Negotiating Skills



Negotiating Style Profile

The Negotiating Style Profile is a win-win, collaborative negotiating assessment for employee and management development training to improve negotiating skills. The assessment identifies a preference for 1 of 5 negotiating styles based on the William Ury and Roger Fisher’s win-win model of negotiating, and the Thomas-Kilmann conflict resolution model.
Negotiating is a skill that everyone can use, regardless of whether or not it is part of a formal job requirement. One of the challenges, though, is that not everyone negotiates in the same way. We each have a personal negotiating style that influences how we approach and engage the process. By being aware of their negotiating style, individuals will be in a better position to acquire good negotiating skills.

The Negotiating Style Profile is a great starting point. Based on Ury and Fisher’s collaborative win-win model, and heavily influenced by the Kilmann-Thomas conflict resolution model, The Negotiating Style Profile offers a simple framework for determining one’s negotiating style and the likely effect of that style in a negotiating situation. Both professionals and non-professionals will find the Negotiating Style Profile to be a valuable tool for improving negotiating skills. First, individuals identify their preference for 1 of 5 negotiating styles: Defeating, Accommodating, Collaborating, Withdrawing, or Compromising. Next, observer feedback provides valuable insight from peers. Finally, they learn how to use this knowledge to focus on the skills and methods that are likely to produce synergistic outcomes. LEARN more ay HRDQ,
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Negotiating Style Profile

Learning Outcomes: Understand 5 styles of negotiating. Identify personal negotiating characteristics. Learn why a win-win approach is most effective. Gather peer feedback about one’s negotiating style. Theory and Development :

The Model of Negotiating Styles at the center of Negotiating Style Profile is based on relevant literature on negotiating practices, including Getting to Yes, by Roger Fisher and William Ury. These sources reveal that concerns for both the outcome of the negotiation and for the relationship appear to represent the most important behaviors a negotiator can employ in an actual negotiation. The Negotiating Style Profile also references the research of Thomas and Kilmann (1976) because the negotiating model bears similarities to the conflict resolution process, which suggests that a particular resolutions style can be predicted based upon a person’s willingness to confront issues and willingness to see all points of view. The Thomas-Kilmann model describes five pure styles for conflict resolution. This same approach can be used to describe the five styles of negotiating behavior. Drawing from the literature on conflict resolution, it is clear that a negotiator cannot be effective in both the short and long terms if he or she emphasizes one set of concerns to the exclusion of the other.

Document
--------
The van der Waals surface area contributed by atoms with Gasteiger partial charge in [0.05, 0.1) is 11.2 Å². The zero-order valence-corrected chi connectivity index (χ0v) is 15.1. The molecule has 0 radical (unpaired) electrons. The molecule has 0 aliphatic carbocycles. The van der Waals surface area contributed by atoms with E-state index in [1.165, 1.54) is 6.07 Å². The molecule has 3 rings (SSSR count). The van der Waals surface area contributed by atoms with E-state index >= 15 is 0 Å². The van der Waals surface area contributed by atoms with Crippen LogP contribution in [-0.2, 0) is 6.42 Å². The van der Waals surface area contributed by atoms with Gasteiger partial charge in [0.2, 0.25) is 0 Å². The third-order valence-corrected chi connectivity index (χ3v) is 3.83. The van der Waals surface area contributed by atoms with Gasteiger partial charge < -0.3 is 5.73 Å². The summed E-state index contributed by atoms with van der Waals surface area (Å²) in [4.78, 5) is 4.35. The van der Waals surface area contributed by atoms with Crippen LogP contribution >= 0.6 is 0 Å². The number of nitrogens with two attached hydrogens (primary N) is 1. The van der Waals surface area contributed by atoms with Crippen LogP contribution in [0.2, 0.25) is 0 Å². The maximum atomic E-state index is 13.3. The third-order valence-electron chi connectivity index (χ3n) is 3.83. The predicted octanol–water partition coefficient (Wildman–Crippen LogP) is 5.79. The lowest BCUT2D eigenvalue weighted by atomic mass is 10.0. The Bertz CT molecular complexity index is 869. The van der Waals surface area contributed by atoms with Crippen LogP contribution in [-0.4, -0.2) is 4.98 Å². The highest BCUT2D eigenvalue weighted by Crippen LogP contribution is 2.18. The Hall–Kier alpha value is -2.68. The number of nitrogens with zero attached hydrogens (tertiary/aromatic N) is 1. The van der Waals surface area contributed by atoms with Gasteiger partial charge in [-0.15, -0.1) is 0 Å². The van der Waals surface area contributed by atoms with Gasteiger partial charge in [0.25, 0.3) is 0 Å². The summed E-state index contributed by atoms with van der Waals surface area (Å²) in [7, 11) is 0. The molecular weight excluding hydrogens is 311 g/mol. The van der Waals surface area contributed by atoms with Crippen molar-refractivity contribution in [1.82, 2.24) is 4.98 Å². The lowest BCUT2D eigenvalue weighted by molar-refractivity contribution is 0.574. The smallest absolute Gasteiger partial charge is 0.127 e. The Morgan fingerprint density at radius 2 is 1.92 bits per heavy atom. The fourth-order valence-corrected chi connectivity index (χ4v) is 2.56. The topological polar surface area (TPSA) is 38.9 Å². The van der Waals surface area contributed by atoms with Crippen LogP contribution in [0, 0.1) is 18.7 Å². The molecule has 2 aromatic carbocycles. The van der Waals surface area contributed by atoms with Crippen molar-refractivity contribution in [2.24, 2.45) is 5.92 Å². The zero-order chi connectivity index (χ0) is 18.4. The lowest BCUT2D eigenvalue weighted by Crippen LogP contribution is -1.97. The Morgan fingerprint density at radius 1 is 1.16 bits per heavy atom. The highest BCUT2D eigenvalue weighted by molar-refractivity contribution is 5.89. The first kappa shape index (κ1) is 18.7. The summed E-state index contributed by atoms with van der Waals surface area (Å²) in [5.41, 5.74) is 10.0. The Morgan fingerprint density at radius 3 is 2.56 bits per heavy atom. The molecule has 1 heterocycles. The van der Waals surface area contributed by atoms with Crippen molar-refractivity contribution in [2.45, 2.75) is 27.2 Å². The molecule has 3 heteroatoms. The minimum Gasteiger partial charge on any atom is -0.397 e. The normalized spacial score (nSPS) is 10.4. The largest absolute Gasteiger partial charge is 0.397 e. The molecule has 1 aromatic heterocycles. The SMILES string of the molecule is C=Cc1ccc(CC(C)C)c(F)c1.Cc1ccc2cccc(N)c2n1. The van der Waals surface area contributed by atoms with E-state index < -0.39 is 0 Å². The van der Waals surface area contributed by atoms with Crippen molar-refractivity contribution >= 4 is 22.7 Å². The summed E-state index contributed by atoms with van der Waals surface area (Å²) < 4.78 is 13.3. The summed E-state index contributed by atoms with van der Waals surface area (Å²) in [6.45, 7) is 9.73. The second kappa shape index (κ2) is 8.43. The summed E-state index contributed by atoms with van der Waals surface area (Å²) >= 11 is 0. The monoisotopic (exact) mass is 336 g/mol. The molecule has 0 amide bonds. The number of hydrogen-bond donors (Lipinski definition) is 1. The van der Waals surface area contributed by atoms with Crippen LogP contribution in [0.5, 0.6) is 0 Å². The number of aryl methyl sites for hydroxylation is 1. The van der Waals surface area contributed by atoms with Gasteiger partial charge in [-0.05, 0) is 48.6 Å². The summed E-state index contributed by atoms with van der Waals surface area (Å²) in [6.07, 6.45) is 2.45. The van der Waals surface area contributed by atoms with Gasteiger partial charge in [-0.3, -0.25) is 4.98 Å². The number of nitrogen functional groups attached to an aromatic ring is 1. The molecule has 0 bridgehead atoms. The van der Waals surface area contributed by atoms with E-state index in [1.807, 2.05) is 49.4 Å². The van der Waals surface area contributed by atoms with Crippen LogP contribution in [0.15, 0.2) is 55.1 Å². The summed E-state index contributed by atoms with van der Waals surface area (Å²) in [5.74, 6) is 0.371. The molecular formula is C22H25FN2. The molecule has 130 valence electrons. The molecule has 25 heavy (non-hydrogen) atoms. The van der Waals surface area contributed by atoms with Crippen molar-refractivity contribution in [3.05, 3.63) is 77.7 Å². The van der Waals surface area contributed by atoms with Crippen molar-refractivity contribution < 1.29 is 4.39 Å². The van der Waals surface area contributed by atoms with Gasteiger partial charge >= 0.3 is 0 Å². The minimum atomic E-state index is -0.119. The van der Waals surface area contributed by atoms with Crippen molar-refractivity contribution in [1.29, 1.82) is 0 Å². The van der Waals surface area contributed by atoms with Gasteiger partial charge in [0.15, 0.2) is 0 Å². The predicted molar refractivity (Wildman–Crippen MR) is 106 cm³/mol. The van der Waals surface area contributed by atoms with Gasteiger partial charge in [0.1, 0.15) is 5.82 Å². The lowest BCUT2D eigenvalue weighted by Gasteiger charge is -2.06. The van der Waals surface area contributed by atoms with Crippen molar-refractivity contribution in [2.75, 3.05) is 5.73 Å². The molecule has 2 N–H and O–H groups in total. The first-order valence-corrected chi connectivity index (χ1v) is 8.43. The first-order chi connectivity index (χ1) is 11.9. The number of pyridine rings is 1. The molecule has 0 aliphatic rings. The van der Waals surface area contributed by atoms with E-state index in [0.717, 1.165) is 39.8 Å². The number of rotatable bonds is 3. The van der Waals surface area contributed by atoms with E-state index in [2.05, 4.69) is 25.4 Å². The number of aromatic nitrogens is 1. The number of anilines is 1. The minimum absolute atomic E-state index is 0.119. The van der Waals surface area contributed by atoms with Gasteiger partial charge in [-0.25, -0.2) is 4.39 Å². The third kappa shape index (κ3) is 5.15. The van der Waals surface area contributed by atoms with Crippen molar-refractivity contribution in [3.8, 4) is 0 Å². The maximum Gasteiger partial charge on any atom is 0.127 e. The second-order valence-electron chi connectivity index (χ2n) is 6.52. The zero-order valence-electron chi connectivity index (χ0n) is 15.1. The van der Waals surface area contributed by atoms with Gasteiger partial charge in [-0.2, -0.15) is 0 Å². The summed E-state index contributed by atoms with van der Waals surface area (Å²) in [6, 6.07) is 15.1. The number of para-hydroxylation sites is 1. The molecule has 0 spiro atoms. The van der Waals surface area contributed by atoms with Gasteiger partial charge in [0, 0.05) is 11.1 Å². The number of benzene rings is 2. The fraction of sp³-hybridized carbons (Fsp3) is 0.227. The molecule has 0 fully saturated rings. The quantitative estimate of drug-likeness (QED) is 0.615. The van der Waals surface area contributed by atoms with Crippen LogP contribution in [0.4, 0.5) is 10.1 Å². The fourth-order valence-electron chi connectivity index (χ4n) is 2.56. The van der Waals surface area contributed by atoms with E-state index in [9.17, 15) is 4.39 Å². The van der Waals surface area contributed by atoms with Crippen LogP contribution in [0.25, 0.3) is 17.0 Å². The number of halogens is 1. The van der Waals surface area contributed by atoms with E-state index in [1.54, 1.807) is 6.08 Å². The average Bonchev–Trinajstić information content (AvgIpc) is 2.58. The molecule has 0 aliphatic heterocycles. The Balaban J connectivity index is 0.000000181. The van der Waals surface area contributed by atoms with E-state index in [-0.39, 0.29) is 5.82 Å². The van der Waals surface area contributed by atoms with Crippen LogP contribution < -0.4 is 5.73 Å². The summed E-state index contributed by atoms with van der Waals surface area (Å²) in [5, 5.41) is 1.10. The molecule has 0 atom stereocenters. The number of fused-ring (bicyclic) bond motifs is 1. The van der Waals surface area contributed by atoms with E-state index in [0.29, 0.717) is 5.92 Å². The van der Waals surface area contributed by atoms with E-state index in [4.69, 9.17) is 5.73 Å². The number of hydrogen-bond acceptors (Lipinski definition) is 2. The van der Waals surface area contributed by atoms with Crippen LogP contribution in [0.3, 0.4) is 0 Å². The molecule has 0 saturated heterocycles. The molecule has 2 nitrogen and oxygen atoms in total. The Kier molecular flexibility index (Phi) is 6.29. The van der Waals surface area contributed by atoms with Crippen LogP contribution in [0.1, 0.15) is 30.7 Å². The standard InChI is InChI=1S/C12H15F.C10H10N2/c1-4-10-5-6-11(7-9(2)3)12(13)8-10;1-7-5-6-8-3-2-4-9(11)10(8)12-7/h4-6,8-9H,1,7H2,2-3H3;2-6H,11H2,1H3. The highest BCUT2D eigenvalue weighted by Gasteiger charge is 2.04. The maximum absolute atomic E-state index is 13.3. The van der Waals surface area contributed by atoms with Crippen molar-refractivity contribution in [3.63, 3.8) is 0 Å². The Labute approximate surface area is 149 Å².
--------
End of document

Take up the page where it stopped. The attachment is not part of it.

Although variations of each of the 5 Characteristic Negotiating Styles may be appropriate under certain conditions, it is suggested that a consistent application of the Collaborate style offers the greatest probability of producing the highest quality negotiating results and the most enduring satisfaction to the parties involved.
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Salary and Sales Negotiation Training: Reading Body Language There's a lot to learn in sales negotiation training, but nothing can beat knowing the other party's position. Learning to read body language can give you that edge.
Wouldn't it be great to know whether or not your fellow negotiator is pressured for time? Whether or not they're telling the truth, when they say that they can 'go no further'?

But that's not all.

Negotiating experts say that you'll get better result with the other person you're negotiating with, if they like you.
Well, body language comes to the rescue yet again! If you're able to recognize the negotiator's special moves, intonations, and body posture... you can mimic them. From the other side of the table, they'll then see someone they like. They'll see themselves.
This section will provide you with the body language skills to see their true intentions, and mimic their body language to get them to come on the same wavelength as you..
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Sales Negotiation Training: Reading Body language


Many of us negotiate every day, both in business and personal interactions. All of these negotiations involve 2 critical factors: the outcome and the relationship that exists between the negotiators. In an increasingly fast-paced and competitive marketplace, we can’t afford to jeopardize either. For building the skill set needed to foster partnerships and achieve favorable agreements, NegotiatingSuccess™ is the solution.

Based on the well-known collaborative model of negotiating behavior, this powerful 2-day program takes the fear out of negotiating, helping individuals to prepare for negotiations, find creative solutions to tough problems, work through personal style differences, and build relationships with negotiating partners.